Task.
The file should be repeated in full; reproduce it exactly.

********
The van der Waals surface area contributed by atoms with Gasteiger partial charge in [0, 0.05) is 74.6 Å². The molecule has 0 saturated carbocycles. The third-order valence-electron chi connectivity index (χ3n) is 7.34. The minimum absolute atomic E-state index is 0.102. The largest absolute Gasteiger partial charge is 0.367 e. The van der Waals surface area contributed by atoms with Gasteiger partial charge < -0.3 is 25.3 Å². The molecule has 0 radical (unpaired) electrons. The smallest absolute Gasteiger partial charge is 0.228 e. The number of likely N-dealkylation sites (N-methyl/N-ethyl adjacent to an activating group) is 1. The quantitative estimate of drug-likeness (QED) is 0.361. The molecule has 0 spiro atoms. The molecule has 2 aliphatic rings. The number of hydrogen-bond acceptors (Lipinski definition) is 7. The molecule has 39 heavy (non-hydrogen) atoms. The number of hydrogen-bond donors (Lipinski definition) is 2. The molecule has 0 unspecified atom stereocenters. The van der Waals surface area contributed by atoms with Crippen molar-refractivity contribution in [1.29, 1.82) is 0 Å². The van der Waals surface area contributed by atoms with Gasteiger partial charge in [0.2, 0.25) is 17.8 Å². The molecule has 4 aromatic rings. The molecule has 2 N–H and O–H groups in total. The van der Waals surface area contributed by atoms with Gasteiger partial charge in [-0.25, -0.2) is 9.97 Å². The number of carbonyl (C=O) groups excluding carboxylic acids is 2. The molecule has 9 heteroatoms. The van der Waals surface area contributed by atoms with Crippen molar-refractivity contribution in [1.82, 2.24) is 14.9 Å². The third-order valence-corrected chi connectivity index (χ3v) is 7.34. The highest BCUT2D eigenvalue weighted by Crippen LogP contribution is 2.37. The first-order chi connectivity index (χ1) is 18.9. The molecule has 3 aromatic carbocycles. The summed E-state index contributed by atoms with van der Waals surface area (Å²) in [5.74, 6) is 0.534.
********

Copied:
The van der Waals surface area contributed by atoms with Gasteiger partial charge in [0, 0.05) is 74.6 Å². The molecule has 0 saturated carbocycles. The third-order valence-electron chi connectivity index (χ3n) is 7.34. The minimum absolute atomic E-state index is 0.102. The largest absolute Gasteiger partial charge is 0.367 e. The van der Waals surface area contributed by atoms with Gasteiger partial charge < -0.3 is 25.3 Å². The molecule has 0 radical (unpaired) electrons. The smallest absolute Gasteiger partial charge is 0.228 e. The number of likely N-dealkylation sites (N-methyl/N-ethyl adjacent to an activating group) is 1. The quantitative estimate of drug-likeness (QED) is 0.361. The molecule has 0 spiro atoms. The molecule has 2 aliphatic rings. The number of hydrogen-bond acceptors (Lipinski definition) is 7. The molecule has 39 heavy (non-hydrogen) atoms. The number of hydrogen-bond donors (Lipinski definition) is 2. The molecule has 0 unspecified atom stereocenters. The van der Waals surface area contributed by atoms with Crippen molar-refractivity contribution in [1.29, 1.82) is 0 Å². The van der Waals surface area contributed by atoms with Gasteiger partial charge in [0.2, 0.25) is 17.8 Å². The molecule has 4 aromatic rings. The molecule has 2 N–H and O–H groups in total. The van der Waals surface area contributed by atoms with Gasteiger partial charge in [-0.25, -0.2) is 9.97 Å². The number of carbonyl (C=O) groups excluding carboxylic acids is 2. The molecule has 9 heteroatoms. The van der Waals surface area contributed by atoms with Crippen molar-refractivity contribution in [1.82, 2.24) is 14.9 Å². The third-order valence-corrected chi connectivity index (χ3v) is 7.34. The highest BCUT2D eigenvalue weighted by Crippen LogP contribution is 2.37. The first-order chi connectivity index (χ1) is 18.9. The molecule has 3 aromatic carbocycles. The summed E-state index contributed by atoms with van der Waals surface area (Å²) in [5.74, 6) is 0.534.